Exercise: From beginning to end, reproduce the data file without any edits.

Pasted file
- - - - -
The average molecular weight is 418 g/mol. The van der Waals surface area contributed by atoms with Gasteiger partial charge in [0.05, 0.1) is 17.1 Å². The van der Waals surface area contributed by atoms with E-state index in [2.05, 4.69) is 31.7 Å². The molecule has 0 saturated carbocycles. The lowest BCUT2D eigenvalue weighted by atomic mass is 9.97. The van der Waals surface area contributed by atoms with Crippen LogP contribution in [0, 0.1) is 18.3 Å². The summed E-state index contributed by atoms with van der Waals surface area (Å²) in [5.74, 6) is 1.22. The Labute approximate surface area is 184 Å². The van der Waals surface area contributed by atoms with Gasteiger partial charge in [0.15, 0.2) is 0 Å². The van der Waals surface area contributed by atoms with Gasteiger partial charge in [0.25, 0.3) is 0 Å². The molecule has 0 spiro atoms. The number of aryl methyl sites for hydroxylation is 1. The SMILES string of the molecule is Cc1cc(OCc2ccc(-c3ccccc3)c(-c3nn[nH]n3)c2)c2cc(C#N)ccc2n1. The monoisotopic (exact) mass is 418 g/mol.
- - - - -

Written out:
The average molecular weight is 418 g/mol. The van der Waals surface area contributed by atoms with Gasteiger partial charge in [0.05, 0.1) is 17.1 Å². The van der Waals surface area contributed by atoms with E-state index in [2.05, 4.69) is 31.7 Å². The molecule has 0 saturated carbocycles. The lowest BCUT2D eigenvalue weighted by atomic mass is 9.97. The van der Waals surface area contributed by atoms with Crippen LogP contribution in [0, 0.1) is 18.3 Å². The summed E-state index contributed by atoms with van der Waals surface area (Å²) in [5.74, 6) is 1.22. The Labute approximate surface area is 184 Å². The van der Waals surface area contributed by atoms with Gasteiger partial charge in [0.15, 0.2) is 0 Å². The van der Waals surface area contributed by atoms with Gasteiger partial charge in [0.25, 0.3) is 0 Å². The molecule has 0 spiro atoms. The number of aryl methyl sites for hydroxylation is 1. The SMILES string of the molecule is Cc1cc(OCc2ccc(-c3ccccc3)c(-c3nn[nH]n3)c2)c2cc(C#N)ccc2n1. The monoisotopic (exact) mass is 418 g/mol.